A new study suggests that a child’s race influences how well teachers will meet his or her academic, behavioral and emotional needs.

The study, conducted by New York University researcher Rachel Fish and published in the latest edition of Social Science Research, enlisted 70 third grade teachers from 14 public elementary schools. The teachers were given case studies of fictional male students, each with various combinations of race, ethnicity, English language status, academic challenges and strengths, and behavioral and emotional sensitivities. Then the teachers shared how likely they were to recommend each student for special education and for gifted—advanced studies—testing. Overall: they were more likely to refer White boys for additional academic services than their Black and Latinx counterparts, but more likely to send students of color for outside behavioral help.

Science Daily breaks down the results:

When teachers read a case study of a boy with academic challenges, meant to suggest learning disabilities, they were more likely to refer White boys than Black and Latino boys for testing. This suggests that teachers believe the White student is performing at a lower level than he is able to and should be referred for additional services, whereas for students of color, low academic performance is expected and seen as normal—and not a problem to remediate. This pattern held true when looking at White English learners and English learners of color, with more White English learners referred for testing.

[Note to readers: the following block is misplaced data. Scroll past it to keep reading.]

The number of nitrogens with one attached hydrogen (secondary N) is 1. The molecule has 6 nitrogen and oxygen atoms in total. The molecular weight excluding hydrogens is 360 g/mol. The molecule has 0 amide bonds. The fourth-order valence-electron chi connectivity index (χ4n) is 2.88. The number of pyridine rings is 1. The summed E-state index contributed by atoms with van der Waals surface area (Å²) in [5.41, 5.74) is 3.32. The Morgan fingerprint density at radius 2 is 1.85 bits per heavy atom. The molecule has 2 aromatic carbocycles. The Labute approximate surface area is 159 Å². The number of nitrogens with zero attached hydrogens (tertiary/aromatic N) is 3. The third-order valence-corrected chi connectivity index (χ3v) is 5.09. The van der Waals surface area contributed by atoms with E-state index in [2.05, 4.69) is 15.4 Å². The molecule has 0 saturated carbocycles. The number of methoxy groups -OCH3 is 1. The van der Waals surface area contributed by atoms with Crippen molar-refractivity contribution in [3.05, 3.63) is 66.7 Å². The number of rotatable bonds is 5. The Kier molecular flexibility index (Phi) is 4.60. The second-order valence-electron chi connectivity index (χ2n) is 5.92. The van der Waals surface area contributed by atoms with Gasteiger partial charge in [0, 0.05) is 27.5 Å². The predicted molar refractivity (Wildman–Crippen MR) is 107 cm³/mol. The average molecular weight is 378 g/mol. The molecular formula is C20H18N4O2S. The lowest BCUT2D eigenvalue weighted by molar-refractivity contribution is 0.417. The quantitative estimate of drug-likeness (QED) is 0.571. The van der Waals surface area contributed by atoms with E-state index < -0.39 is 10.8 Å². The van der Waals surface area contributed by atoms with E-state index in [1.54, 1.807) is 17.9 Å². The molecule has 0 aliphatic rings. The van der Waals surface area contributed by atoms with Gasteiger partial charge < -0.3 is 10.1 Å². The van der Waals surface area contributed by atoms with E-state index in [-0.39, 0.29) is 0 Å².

Conversely, when case studies portrayed boys with behavioral challenges, teachers were more likely to refer Black and Latino boys than White boys for testing. Here, a referral suggests that the teacher perceives the student as having social, emotional or behavioral skills that are problematic enough to warrant outside help, reaffirming earlier research showing that teachers perceive misbehavior by Black boys as more aggressive and problematic than misbehavior by White boys….

In case studies where teachers read about boys with academic strength and emotional sensitivity, clues for good candidates for gifted education, teachers were more likely to refer White students for gifted testing. In other words, teachers may perceive high ability as a natural characteristic of White students, while they may fail to recognize high ability among students of color.

These findings are particularly relevant for students of color because, as Science Daily details, 75 percent of all education referrals originate with instructors.

“This subjectivity has implications for inequalities in education by race and ethnicity: students of different racial and ethnic backgrounds are perceived and treated differently in schools,” Fish told Science Daily. “If students are placed in special education and gifted programs differentially because of racial bias among teachers, then students are likely receiving inappropriate educational services.”

Read the study abstract here.